LeRoy Pennysaver & News - page 9

Over the weekend, I
started reading the“Jour-
nal of a Trading Voyage
Around theWorld. 1805
–1808”writtenby Isaac
Iselin. At first glance it
doesn’t sound too com-
pelling, but I hope it
will give me a better
understanding of how
the LeRoy family made
all it’smoney.
The man who wrote
the journal was the “su-
percargo” (I had to re-
search that term. It’s a
derivative of a Spanish
word “sobrecargo.” The
supercargo was the man
in charge of the cargo
and represented themer-
chants who owned it.
On a merchant vessel,
he was considered the
second most important
man on board, after the captain.)
Isaac Iselin was from Sweden.
He came to NewYork City and
joined the brokerage house of
and JamesMcEvers.
In 1800, he signed aboard the
, which was the first
merchant shipout ofNewYork in
theChina tradeandoneof thefirst
ships in the illegal tradeagainst the
Spaniardson theCaliforniaCoast.
Prior to the voyage of Enterprise,
themerchanthouseswerebased in
Boston, Salem andNewport.
Iselin returned from China
in 1802 with a very valuable
cargo, and an enormous amount
of experience. For two years he
worked in the offices at LeRoy,
Bayard and McEvers. Then he
became the supercargo for the
, which set sail
October 1805 out of NewYork.
sailed to South
America, around Cape Horn,
and sailed up the West Coast
of South America, stopping in
Peru and then to California, and
then toHawaii,Guam, andother
Pacific Islands before heading to
China and then back east around
toNewYorkCity. The accounts
are full of adventure - of strange
people - -strange food - - - polit-
ical intrigue.
The Journal wasn’t published
until 1897 andonly a few copies
were made. In fact, only three
copies can be located. The copy
that I havewas reprinted in1999
withanexplanation. It seems that
theJournalcontained thedescrip-
tions of trade routes and hunting
washighlyprotected information.
It is believed that the journal
was kept by LeRoy, Bayard and
McEvers so that the company
secrets would not be revealed.
When Isaac Iselin returned to
New York after the successful
voyageof the
his own independent mercantile
firm and in 1815 he joined a
prominent textile firm. He was
quite successful and eventually
returned to Sweden, leaving his
son in charge of the company.
At the time of the voyage,
Americanswereventuring to the
far reaches of the world to open
trade routes.With the end of the
American Revolution, merchant
ships fromBostonwere compet-
ing with English traders of the
East Indian Trade. The Chinese
wanted sea otter skins, ginsing,
and silver. The English supplied
them with opium from India.
acquiringopium fromTurkey for
theChina trade, although there is
nomention in Iselin’s journal to
indicate that the Maryland was
involvedwith the drug trade.
Iselin, kept interesting notes.
The ship had to carry provisions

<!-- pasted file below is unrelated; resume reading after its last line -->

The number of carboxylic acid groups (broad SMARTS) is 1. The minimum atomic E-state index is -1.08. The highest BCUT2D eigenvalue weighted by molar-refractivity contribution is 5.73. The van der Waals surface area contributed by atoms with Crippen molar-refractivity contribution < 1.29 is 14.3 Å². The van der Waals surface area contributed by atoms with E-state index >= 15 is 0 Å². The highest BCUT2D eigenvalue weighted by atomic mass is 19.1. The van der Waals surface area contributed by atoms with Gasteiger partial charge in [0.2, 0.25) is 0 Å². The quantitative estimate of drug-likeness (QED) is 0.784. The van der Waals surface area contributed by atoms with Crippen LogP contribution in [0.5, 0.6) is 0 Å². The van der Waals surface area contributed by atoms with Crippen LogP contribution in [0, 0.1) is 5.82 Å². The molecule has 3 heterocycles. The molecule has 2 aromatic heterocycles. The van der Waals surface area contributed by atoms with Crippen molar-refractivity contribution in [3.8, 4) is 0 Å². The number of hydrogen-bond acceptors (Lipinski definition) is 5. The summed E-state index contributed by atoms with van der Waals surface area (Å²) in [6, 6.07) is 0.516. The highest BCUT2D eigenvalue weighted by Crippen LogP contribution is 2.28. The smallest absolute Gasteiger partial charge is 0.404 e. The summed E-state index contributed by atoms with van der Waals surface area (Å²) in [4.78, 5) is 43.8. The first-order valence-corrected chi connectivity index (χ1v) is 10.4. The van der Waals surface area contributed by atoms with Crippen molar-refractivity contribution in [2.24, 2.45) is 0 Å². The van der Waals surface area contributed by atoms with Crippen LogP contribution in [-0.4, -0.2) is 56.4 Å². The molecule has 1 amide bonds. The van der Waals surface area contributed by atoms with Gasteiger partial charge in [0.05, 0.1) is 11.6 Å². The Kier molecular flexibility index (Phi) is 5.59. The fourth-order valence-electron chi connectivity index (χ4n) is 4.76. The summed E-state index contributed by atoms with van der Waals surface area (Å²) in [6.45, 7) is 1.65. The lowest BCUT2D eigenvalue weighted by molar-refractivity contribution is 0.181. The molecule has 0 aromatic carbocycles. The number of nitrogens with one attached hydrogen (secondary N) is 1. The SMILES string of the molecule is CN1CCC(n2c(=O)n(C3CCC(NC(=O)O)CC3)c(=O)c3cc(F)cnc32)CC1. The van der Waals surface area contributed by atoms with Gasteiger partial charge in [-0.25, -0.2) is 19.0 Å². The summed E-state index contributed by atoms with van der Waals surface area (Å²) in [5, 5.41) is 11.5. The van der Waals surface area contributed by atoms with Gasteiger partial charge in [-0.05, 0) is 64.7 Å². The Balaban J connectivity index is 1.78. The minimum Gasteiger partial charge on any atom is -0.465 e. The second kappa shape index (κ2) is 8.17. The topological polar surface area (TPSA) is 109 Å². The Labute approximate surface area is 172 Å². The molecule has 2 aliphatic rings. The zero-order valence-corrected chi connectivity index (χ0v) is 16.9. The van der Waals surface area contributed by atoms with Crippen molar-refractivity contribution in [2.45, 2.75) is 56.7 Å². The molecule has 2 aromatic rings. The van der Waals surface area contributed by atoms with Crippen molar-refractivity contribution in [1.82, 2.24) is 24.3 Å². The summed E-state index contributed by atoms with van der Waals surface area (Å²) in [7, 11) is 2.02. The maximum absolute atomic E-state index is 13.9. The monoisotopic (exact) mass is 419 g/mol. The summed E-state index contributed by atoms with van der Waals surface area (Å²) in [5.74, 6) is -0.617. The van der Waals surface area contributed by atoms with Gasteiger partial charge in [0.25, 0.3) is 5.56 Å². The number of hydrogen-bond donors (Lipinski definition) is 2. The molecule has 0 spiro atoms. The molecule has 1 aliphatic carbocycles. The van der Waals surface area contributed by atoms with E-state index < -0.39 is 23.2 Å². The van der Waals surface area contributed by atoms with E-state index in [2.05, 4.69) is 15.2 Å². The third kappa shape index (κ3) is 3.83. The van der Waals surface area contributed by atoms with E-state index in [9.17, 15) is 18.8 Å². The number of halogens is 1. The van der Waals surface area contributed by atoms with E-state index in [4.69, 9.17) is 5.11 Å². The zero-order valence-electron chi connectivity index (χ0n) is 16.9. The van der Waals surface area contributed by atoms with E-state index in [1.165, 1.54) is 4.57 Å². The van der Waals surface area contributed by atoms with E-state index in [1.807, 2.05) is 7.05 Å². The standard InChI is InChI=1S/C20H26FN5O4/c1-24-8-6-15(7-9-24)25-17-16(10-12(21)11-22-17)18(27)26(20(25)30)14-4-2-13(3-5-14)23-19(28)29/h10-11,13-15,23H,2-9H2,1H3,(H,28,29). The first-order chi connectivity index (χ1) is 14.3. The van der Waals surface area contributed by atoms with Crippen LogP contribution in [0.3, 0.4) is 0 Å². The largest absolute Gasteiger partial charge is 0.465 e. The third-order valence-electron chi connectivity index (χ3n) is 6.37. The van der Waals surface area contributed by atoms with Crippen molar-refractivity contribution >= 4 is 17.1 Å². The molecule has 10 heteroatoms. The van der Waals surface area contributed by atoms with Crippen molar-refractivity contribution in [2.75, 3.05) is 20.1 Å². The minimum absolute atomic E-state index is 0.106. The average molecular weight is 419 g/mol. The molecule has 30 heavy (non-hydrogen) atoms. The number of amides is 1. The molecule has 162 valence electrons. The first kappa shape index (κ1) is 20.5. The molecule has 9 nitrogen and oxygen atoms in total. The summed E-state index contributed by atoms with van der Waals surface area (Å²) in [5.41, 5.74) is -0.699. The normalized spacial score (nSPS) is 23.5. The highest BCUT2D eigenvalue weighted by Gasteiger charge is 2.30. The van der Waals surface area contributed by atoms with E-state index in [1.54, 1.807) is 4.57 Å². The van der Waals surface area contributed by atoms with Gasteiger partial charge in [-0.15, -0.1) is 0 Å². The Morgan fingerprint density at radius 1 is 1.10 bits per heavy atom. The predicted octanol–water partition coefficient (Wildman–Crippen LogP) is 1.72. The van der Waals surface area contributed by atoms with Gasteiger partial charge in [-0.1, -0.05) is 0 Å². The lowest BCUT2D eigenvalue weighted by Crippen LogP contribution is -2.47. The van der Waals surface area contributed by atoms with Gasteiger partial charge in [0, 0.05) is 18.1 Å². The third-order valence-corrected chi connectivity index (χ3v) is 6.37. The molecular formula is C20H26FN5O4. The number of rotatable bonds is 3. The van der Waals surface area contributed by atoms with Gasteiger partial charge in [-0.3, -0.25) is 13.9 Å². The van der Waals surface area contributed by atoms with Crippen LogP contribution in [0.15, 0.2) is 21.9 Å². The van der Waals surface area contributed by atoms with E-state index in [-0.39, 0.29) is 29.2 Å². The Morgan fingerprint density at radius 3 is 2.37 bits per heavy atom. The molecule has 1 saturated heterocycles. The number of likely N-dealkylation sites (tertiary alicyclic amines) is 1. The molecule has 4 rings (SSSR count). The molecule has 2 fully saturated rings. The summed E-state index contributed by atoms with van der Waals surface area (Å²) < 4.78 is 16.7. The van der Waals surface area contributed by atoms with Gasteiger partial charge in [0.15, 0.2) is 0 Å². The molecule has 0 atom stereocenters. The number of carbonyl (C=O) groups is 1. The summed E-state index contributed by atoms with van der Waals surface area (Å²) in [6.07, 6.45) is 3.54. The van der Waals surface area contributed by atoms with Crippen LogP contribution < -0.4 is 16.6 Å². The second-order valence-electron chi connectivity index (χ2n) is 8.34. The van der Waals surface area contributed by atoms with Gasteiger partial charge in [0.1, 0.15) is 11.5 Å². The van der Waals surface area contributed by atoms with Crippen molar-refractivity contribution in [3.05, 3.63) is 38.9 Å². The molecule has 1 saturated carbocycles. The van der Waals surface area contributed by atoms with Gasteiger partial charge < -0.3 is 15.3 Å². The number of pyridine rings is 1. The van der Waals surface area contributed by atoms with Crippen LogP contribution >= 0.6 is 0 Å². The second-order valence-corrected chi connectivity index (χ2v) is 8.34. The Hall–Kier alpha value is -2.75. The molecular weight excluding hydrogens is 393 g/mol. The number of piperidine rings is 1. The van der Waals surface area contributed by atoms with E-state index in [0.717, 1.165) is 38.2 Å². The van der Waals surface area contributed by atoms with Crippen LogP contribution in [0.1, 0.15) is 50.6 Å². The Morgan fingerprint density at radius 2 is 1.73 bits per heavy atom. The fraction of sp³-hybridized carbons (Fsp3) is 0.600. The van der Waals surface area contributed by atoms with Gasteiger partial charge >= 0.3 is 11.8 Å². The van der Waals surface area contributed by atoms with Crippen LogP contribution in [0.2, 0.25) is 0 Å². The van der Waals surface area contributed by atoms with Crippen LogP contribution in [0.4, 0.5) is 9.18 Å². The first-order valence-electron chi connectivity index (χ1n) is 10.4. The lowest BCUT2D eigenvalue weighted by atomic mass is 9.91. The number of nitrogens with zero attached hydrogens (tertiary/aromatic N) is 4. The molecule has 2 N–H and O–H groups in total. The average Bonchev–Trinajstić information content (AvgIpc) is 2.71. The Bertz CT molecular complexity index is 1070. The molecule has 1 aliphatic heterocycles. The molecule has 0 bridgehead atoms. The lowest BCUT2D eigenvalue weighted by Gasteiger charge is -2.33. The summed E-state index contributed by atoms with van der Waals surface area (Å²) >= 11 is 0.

and water for nearly 60men, as
well as animals. Foodwas often
scarce, and they ate sea turtle,
seal, shark, and unknown fish.
Isaac notes that he refused to eat
salt meat of any kind. He wrote
that the cook, oneday served the
ship’s cat in a fricassee. Several
of the sailors showed signs of
scurvy and they made efforts to
findorangesand lemons. Finding
potable water always seemed to
be a concern andwas often dan-
gerous and difficult.
As far as I can determine, the
was a two masted
“brig.” The captain was Jona-
than Perry, Jr. Unfortunately,
he died in December 1807 after
leaving China and was buried
at sea. The thirdmate took over
as captain. His inexperience
might explain the necessity of
joining another
ship, the
, after round-
ing the southern tip of Africa.
Nearing Bermuda they were
challenged by a British man-
of-war, the Horatio, and after a
canon shot as a signal to heave
to, the Maryland was boarded.
Isaac wrote: “We should have
been anxious to avoid the visit
of the cruiser, under all circum-
stances, butwereparticularly so,
from the uncertaintywewere in,
after the reportswehad received
several times duringour voyage,
of the state of the political rela-
tions between the United States
and England.” This of course
was one of the reasons why the
War of 1812 erupted. The Brit-
ish continued toboardAmerican
ships and any seaman suspected
of being British was taken and
pressed into the service of the
Apparently there were no is-
sues with the Maryland’s crew
and theHoratio continued on its
way, looking formoreAmerican
ships. Just an additional note - -
after the treaty was signed with
Britain at the end of the war, it
was an American ship, owned
by LeRoy, Bayard and McEv-
ers, that set sail for India, to be
the first to establish trade con-
nections. On board was young
JacobLeRoy, who I believewas
serving as the supercargo.
I’m still reading through the
journal andwish I hadpaidmore
attention to my World History
teacher to understand what was
going on between 1805 and
1808, but thankfully the Internet
connection is good. It just takes
a lot of time to Google all the
names and dates to knowwhat’s
going on.
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